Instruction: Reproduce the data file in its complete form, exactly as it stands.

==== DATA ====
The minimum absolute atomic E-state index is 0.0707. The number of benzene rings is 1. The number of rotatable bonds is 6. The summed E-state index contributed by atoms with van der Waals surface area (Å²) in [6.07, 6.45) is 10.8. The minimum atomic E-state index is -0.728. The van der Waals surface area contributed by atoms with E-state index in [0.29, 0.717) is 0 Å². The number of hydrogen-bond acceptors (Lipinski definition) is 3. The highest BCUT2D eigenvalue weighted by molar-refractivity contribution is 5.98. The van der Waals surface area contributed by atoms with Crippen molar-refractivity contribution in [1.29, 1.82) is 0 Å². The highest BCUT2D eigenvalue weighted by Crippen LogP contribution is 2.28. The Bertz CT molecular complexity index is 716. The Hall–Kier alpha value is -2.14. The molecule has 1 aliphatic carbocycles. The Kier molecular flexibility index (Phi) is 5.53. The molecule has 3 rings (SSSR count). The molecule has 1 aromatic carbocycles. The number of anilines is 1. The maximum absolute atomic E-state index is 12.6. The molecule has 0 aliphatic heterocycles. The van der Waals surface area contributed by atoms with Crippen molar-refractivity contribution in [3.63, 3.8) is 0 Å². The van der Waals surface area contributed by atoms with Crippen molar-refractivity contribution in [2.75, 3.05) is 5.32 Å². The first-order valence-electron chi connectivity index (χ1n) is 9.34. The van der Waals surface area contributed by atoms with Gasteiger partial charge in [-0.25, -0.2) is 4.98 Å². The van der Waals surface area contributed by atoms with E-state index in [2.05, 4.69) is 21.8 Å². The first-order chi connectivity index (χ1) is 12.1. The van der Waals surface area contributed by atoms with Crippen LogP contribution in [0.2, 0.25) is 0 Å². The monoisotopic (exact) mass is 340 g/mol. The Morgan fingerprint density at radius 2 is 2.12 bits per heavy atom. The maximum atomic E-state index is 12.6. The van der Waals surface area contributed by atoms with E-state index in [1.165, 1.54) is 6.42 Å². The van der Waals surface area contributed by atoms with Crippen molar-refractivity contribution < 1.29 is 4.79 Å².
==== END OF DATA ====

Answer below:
The minimum absolute atomic E-state index is 0.0707. The number of benzene rings is 1. The number of rotatable bonds is 6. The summed E-state index contributed by atoms with van der Waals surface area (Å²) in [6.07, 6.45) is 10.8. The minimum atomic E-state index is -0.728. The van der Waals surface area contributed by atoms with E-state index in [0.29, 0.717) is 0 Å². The number of hydrogen-bond acceptors (Lipinski definition) is 3. The highest BCUT2D eigenvalue weighted by molar-refractivity contribution is 5.98. The van der Waals surface area contributed by atoms with Crippen molar-refractivity contribution in [1.29, 1.82) is 0 Å². The highest BCUT2D eigenvalue weighted by Crippen LogP contribution is 2.28. The Bertz CT molecular complexity index is 716. The Hall–Kier alpha value is -2.14. The molecule has 1 aliphatic carbocycles. The Kier molecular flexibility index (Phi) is 5.53. The molecule has 3 rings (SSSR count). The molecule has 1 aromatic carbocycles. The number of anilines is 1. The maximum absolute atomic E-state index is 12.6. The molecule has 0 aliphatic heterocycles. The van der Waals surface area contributed by atoms with Crippen molar-refractivity contribution in [3.63, 3.8) is 0 Å². The van der Waals surface area contributed by atoms with Crippen molar-refractivity contribution in [2.75, 3.05) is 5.32 Å². The first-order valence-electron chi connectivity index (χ1n) is 9.34. The van der Waals surface area contributed by atoms with Gasteiger partial charge in [-0.25, -0.2) is 4.98 Å². The van der Waals surface area contributed by atoms with E-state index in [2.05, 4.69) is 21.8 Å². The first-order chi connectivity index (χ1) is 12.1. The van der Waals surface area contributed by atoms with Crippen LogP contribution in [0.2, 0.25) is 0 Å². The monoisotopic (exact) mass is 340 g/mol. The Morgan fingerprint density at radius 2 is 2.12 bits per heavy atom. The maximum atomic E-state index is 12.6. The van der Waals surface area contributed by atoms with E-state index in [1.165, 1.54) is 6.42 Å². The van der Waals surface area contributed by atoms with Crippen molar-refractivity contribution < 1.29 is 4.79 Å².